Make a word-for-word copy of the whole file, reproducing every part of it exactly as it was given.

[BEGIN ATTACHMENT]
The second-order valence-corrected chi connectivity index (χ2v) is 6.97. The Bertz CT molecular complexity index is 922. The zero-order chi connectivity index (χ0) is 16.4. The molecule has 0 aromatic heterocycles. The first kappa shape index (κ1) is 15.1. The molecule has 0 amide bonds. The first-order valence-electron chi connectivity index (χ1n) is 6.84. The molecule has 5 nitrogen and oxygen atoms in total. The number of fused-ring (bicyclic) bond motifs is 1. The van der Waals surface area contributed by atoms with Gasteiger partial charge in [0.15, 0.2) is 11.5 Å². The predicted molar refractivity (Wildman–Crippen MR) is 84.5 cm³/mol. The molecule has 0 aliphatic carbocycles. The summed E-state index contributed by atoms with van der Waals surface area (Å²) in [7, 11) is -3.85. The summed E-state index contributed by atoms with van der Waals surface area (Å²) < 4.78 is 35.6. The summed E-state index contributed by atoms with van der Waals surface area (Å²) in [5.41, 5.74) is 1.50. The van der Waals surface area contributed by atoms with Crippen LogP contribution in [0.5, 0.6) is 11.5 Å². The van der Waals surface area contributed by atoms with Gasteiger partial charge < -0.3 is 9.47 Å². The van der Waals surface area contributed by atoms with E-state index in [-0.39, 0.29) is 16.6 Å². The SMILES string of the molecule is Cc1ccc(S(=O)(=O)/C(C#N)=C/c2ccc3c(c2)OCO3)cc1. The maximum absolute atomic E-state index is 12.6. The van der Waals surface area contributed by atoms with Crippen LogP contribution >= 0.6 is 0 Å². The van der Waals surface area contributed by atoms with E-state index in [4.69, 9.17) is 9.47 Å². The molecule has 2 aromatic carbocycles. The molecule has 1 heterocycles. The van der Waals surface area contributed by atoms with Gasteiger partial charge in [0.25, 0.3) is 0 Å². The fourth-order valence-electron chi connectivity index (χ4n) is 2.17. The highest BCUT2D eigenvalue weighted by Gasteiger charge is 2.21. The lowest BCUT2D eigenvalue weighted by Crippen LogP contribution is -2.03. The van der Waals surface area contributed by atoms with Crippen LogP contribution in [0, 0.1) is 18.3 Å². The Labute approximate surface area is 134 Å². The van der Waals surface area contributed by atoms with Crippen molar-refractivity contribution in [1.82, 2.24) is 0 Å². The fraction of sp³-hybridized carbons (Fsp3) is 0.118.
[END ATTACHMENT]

The second-order valence-corrected chi connectivity index (χ2v) is 6.97. The Bertz CT molecular complexity index is 922. The zero-order chi connectivity index (χ0) is 16.4. The molecule has 0 aromatic heterocycles. The first kappa shape index (κ1) is 15.1. The molecule has 0 amide bonds. The first-order valence-electron chi connectivity index (χ1n) is 6.84. The molecule has 5 nitrogen and oxygen atoms in total. The number of fused-ring (bicyclic) bond motifs is 1. The van der Waals surface area contributed by atoms with Gasteiger partial charge in [0.15, 0.2) is 11.5 Å². The predicted molar refractivity (Wildman–Crippen MR) is 84.5 cm³/mol. The molecule has 0 aliphatic carbocycles. The summed E-state index contributed by atoms with van der Waals surface area (Å²) in [7, 11) is -3.85. The summed E-state index contributed by atoms with van der Waals surface area (Å²) < 4.78 is 35.6. The summed E-state index contributed by atoms with van der Waals surface area (Å²) in [5.41, 5.74) is 1.50. The van der Waals surface area contributed by atoms with Crippen LogP contribution in [0.5, 0.6) is 11.5 Å². The van der Waals surface area contributed by atoms with Gasteiger partial charge < -0.3 is 9.47 Å². The van der Waals surface area contributed by atoms with E-state index in [-0.39, 0.29) is 16.6 Å². The SMILES string of the molecule is Cc1ccc(S(=O)(=O)/C(C#N)=C/c2ccc3c(c2)OCO3)cc1. The maximum absolute atomic E-state index is 12.6. The van der Waals surface area contributed by atoms with Crippen LogP contribution >= 0.6 is 0 Å². The van der Waals surface area contributed by atoms with E-state index in [4.69, 9.17) is 9.47 Å². The molecule has 2 aromatic carbocycles. The molecule has 1 heterocycles. The van der Waals surface area contributed by atoms with Gasteiger partial charge in [0.25, 0.3) is 0 Å². The fourth-order valence-electron chi connectivity index (χ4n) is 2.17. The highest BCUT2D eigenvalue weighted by Gasteiger charge is 2.21. The lowest BCUT2D eigenvalue weighted by Crippen LogP contribution is -2.03. The van der Waals surface area contributed by atoms with Crippen LogP contribution in [0, 0.1) is 18.3 Å². The Labute approximate surface area is 134 Å². The van der Waals surface area contributed by atoms with Crippen molar-refractivity contribution in [1.82, 2.24) is 0 Å². The fraction of sp³-hybridized carbons (Fsp3) is 0.118.